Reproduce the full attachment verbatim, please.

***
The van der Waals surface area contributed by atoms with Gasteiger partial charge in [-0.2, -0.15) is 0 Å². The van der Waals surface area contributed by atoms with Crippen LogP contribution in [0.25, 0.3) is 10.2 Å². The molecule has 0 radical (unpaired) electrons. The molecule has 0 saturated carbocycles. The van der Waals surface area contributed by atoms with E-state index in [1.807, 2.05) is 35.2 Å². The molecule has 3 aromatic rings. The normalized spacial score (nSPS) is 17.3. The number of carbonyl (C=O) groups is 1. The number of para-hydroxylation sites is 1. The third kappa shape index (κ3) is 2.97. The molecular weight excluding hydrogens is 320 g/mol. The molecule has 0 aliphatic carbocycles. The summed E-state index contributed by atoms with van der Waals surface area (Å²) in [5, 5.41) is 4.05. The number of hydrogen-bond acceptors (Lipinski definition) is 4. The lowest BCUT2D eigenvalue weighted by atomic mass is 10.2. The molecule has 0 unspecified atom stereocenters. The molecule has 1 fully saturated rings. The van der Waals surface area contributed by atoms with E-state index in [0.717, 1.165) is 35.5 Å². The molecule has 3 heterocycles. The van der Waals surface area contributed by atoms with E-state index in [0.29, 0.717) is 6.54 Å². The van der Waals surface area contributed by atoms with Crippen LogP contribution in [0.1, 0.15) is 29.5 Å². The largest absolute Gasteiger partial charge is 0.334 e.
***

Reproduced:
The van der Waals surface area contributed by atoms with Gasteiger partial charge in [-0.2, -0.15) is 0 Å². The van der Waals surface area contributed by atoms with Crippen LogP contribution in [0.25, 0.3) is 10.2 Å². The molecule has 0 radical (unpaired) electrons. The molecule has 0 saturated carbocycles. The van der Waals surface area contributed by atoms with E-state index in [1.807, 2.05) is 35.2 Å². The molecule has 3 aromatic rings. The normalized spacial score (nSPS) is 17.3. The number of carbonyl (C=O) groups is 1. The number of para-hydroxylation sites is 1. The third kappa shape index (κ3) is 2.97. The molecular weight excluding hydrogens is 320 g/mol. The molecule has 0 aliphatic carbocycles. The summed E-state index contributed by atoms with van der Waals surface area (Å²) in [5, 5.41) is 4.05. The number of hydrogen-bond acceptors (Lipinski definition) is 4. The lowest BCUT2D eigenvalue weighted by atomic mass is 10.2. The molecule has 0 unspecified atom stereocenters. The molecule has 1 fully saturated rings. The van der Waals surface area contributed by atoms with E-state index in [0.717, 1.165) is 35.5 Å². The molecule has 3 heterocycles. The van der Waals surface area contributed by atoms with E-state index in [0.29, 0.717) is 6.54 Å². The van der Waals surface area contributed by atoms with Crippen LogP contribution in [0.1, 0.15) is 29.5 Å². The largest absolute Gasteiger partial charge is 0.334 e.